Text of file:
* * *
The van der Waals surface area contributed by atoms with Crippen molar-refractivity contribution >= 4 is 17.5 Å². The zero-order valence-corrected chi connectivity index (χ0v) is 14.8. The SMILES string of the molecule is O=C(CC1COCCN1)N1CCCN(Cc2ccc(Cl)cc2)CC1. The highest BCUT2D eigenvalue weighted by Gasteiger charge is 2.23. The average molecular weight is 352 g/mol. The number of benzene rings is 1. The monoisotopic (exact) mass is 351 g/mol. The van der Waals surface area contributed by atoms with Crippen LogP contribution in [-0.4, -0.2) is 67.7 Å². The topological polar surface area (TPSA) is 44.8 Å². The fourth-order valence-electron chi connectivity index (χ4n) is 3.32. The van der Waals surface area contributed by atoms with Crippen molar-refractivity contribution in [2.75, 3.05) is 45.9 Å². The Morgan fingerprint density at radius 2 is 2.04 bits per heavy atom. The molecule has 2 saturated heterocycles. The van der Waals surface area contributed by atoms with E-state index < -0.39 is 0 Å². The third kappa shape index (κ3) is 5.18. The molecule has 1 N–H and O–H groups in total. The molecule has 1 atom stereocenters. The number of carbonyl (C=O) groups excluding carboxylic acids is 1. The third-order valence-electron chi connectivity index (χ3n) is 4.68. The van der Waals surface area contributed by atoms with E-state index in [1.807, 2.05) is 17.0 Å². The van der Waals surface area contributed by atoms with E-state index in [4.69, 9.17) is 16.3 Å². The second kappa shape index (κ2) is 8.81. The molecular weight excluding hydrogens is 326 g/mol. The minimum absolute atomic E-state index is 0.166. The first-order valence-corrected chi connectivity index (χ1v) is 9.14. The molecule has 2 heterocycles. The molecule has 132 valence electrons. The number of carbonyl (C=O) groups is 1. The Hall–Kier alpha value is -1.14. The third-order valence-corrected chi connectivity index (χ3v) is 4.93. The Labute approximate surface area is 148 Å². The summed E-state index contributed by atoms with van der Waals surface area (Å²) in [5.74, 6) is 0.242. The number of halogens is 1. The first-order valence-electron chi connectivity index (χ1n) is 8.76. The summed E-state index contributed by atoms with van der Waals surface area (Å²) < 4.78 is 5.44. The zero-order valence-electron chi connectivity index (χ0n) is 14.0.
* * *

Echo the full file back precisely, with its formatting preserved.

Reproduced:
The van der Waals surface area contributed by atoms with Crippen molar-refractivity contribution >= 4 is 17.5 Å². The zero-order valence-corrected chi connectivity index (χ0v) is 14.8. The SMILES string of the molecule is O=C(CC1COCCN1)N1CCCN(Cc2ccc(Cl)cc2)CC1. The highest BCUT2D eigenvalue weighted by Gasteiger charge is 2.23. The average molecular weight is 352 g/mol. The number of benzene rings is 1. The monoisotopic (exact) mass is 351 g/mol. The van der Waals surface area contributed by atoms with Crippen LogP contribution in [-0.4, -0.2) is 67.7 Å². The topological polar surface area (TPSA) is 44.8 Å². The fourth-order valence-electron chi connectivity index (χ4n) is 3.32. The van der Waals surface area contributed by atoms with Crippen molar-refractivity contribution in [2.75, 3.05) is 45.9 Å². The Morgan fingerprint density at radius 2 is 2.04 bits per heavy atom. The molecule has 2 saturated heterocycles. The van der Waals surface area contributed by atoms with E-state index < -0.39 is 0 Å². The third kappa shape index (κ3) is 5.18. The molecule has 1 N–H and O–H groups in total. The molecule has 1 atom stereocenters. The number of carbonyl (C=O) groups excluding carboxylic acids is 1. The third-order valence-electron chi connectivity index (χ3n) is 4.68. The van der Waals surface area contributed by atoms with E-state index in [1.807, 2.05) is 17.0 Å². The van der Waals surface area contributed by atoms with E-state index in [4.69, 9.17) is 16.3 Å². The second kappa shape index (κ2) is 8.81. The molecular weight excluding hydrogens is 326 g/mol. The minimum absolute atomic E-state index is 0.166. The first-order valence-corrected chi connectivity index (χ1v) is 9.14. The molecule has 2 heterocycles. The molecule has 132 valence electrons. The number of carbonyl (C=O) groups is 1. The Hall–Kier alpha value is -1.14. The third-order valence-corrected chi connectivity index (χ3v) is 4.93. The Labute approximate surface area is 148 Å². The summed E-state index contributed by atoms with van der Waals surface area (Å²) in [5.74, 6) is 0.242. The number of halogens is 1. The first-order valence-electron chi connectivity index (χ1n) is 8.76. The summed E-state index contributed by atoms with van der Waals surface area (Å²) < 4.78 is 5.44. The zero-order valence-electron chi connectivity index (χ0n) is 14.0.